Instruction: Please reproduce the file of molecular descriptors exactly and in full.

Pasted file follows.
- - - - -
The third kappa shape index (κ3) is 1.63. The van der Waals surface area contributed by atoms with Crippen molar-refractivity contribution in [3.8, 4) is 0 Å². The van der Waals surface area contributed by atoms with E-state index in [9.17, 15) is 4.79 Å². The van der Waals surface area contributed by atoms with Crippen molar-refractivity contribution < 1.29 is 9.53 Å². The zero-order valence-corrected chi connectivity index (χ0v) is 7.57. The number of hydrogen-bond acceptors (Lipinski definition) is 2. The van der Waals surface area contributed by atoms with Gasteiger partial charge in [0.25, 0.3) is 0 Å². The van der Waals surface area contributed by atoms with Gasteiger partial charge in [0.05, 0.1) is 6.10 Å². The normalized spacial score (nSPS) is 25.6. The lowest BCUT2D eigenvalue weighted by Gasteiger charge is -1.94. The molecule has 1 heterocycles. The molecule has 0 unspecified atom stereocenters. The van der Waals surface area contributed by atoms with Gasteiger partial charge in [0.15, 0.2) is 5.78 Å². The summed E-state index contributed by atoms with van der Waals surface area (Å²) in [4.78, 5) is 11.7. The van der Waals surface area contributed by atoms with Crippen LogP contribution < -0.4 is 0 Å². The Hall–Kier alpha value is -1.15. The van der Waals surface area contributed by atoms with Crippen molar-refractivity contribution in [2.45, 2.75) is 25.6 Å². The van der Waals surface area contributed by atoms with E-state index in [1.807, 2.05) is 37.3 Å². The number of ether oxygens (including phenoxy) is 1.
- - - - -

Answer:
The third kappa shape index (κ3) is 1.63. The van der Waals surface area contributed by atoms with Crippen molar-refractivity contribution in [3.8, 4) is 0 Å². The van der Waals surface area contributed by atoms with E-state index in [9.17, 15) is 4.79 Å². The van der Waals surface area contributed by atoms with Crippen molar-refractivity contribution < 1.29 is 9.53 Å². The zero-order valence-corrected chi connectivity index (χ0v) is 7.57. The number of hydrogen-bond acceptors (Lipinski definition) is 2. The van der Waals surface area contributed by atoms with Gasteiger partial charge in [0.25, 0.3) is 0 Å². The van der Waals surface area contributed by atoms with Gasteiger partial charge in [0.05, 0.1) is 6.10 Å². The normalized spacial score (nSPS) is 25.6. The lowest BCUT2D eigenvalue weighted by Gasteiger charge is -1.94. The molecule has 1 heterocycles. The molecule has 0 unspecified atom stereocenters. The van der Waals surface area contributed by atoms with Gasteiger partial charge in [0.15, 0.2) is 5.78 Å². The summed E-state index contributed by atoms with van der Waals surface area (Å²) in [4.78, 5) is 11.7. The van der Waals surface area contributed by atoms with Crippen LogP contribution < -0.4 is 0 Å². The Hall–Kier alpha value is -1.15. The van der Waals surface area contributed by atoms with Crippen molar-refractivity contribution in [2.45, 2.75) is 25.6 Å². The van der Waals surface area contributed by atoms with E-state index in [1.807, 2.05) is 37.3 Å². The number of ether oxygens (including phenoxy) is 1.